Bringing diversity to enterprise software sales

Fred describes the group of program participants that come in with each cohort as energizing and motivating – with 20% being new college graduates and 80% young professionals with less than 5 years of experience. The SAP Sales Academy has an impressive gender diversity for the tech industry, a 50/50 splitand is structured around the motto everyone is a student and everyone is a teacher 

Today, Fred’s direct team consists of 6 trainers based in California and a network of subject matter experts, vendors and alumni to keep in touch with. People are the central focus of his role: from the students coming from all over the world, to faculty members, to the external vendors brought in for training, his day-to-day involves managing many relationships with these various stakeholders. We sat down with Fred to learn his top leadership advice.

How would you describe your leadership philosophy? 

Always stay agile. At the SAP Academy, we are continuously looking for ways to improve what we do, iterating and adjusting the curriculum. This mindset can translate to leadership as well. There’s always room to make things better if you’re open and receptive to feedback. 

What would you say are the key ingredients for developing strong working relationships? 

  • Being curious about other people. Bring this curiosity into your interactions with people and take the time to really get to know them and build rapport. 
  • Keep in touch on a regular basis. Whether it’s checking in on how a colleague’s vacation was to taking a minute to wish them a happy birthday, strong working relationships are built on ongoing, continuous communication.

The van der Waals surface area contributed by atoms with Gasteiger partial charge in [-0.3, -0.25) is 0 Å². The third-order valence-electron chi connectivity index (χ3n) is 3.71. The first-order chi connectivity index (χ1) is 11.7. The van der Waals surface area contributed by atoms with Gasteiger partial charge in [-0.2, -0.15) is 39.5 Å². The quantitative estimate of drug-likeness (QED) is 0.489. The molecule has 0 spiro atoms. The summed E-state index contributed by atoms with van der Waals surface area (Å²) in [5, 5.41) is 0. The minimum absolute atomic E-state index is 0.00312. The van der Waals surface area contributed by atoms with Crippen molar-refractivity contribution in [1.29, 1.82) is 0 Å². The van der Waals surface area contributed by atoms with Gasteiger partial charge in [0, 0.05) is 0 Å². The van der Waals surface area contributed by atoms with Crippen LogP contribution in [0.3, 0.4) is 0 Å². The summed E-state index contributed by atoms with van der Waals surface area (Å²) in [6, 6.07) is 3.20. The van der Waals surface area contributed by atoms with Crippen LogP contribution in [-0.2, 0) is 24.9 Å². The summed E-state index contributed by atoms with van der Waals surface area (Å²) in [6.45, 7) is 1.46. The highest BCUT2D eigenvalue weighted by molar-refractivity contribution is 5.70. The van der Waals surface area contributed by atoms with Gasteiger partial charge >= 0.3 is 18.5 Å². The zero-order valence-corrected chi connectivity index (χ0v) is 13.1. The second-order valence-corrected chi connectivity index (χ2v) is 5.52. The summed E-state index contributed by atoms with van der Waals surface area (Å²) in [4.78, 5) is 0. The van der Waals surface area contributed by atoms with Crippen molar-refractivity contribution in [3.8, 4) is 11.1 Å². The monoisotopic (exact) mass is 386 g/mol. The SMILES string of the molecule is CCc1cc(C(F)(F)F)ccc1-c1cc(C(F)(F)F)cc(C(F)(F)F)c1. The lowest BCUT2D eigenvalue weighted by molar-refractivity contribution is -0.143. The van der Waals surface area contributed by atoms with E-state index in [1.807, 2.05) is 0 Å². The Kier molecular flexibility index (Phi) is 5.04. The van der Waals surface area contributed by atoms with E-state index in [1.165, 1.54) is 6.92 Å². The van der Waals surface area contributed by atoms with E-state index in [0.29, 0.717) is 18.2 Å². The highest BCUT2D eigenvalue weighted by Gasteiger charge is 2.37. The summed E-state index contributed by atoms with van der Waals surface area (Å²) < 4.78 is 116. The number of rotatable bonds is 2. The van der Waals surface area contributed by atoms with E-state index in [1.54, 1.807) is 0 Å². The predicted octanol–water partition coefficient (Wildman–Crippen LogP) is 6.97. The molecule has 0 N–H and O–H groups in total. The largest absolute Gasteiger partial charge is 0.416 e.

• Build a strong network and invest in itBe generous with your network and look for ways to add value to others, it will pay off in the long term. 

Most important lesson(s) you’ve learned in leadership? 

  • Your people already have the answers. But they may not know it or have confidence in them. As a manager, the best thing you can do is take the time to coach your people by asking them questions that will help them get to those answers. 

Top advice for managers? 

  • Put your people first. Always ask “How can I help you? What can I do? What do you think?”. As a manager, your people are your best asset and what you should be investing in. 
  • Show gratitude and appreciation. Give thanks to the people you work with. Not only will this help boost team motivation, but it’s also been shown to create an amazing working culture. 
  • Be open to feedback. And admit that you’re wrong sometimes. Being open and vulnerable with your team will set the stage for trust and openness in your working relationships.  

How have you been using Dabra? 

I manage many relationships in my day-to-day and Dabra has become an essential solution to help me stay on top of all of my 1:1 interactions. I always have a session open on my laptop and iPhone and use it as a digital assistant to help me prepare, track and follow up on meetings. Dabra has truly improved my productivity and allows me focus on the most important part of my job: developing the people that I work with and shaping the next generation of talent at SAP. 

Enjoyed this article? Check out other interviews in the Leadership 1:1 series:

Build trust with the people you work with through productive, focused 1:1 meetings with Dabra by SAP. Try it out today.  

Caitie Sullivan

Career paths rarely follow a straight trajectory, typically encountering bumps, turns and detours along the way - Caitie Sullivan’s career path is a prime example.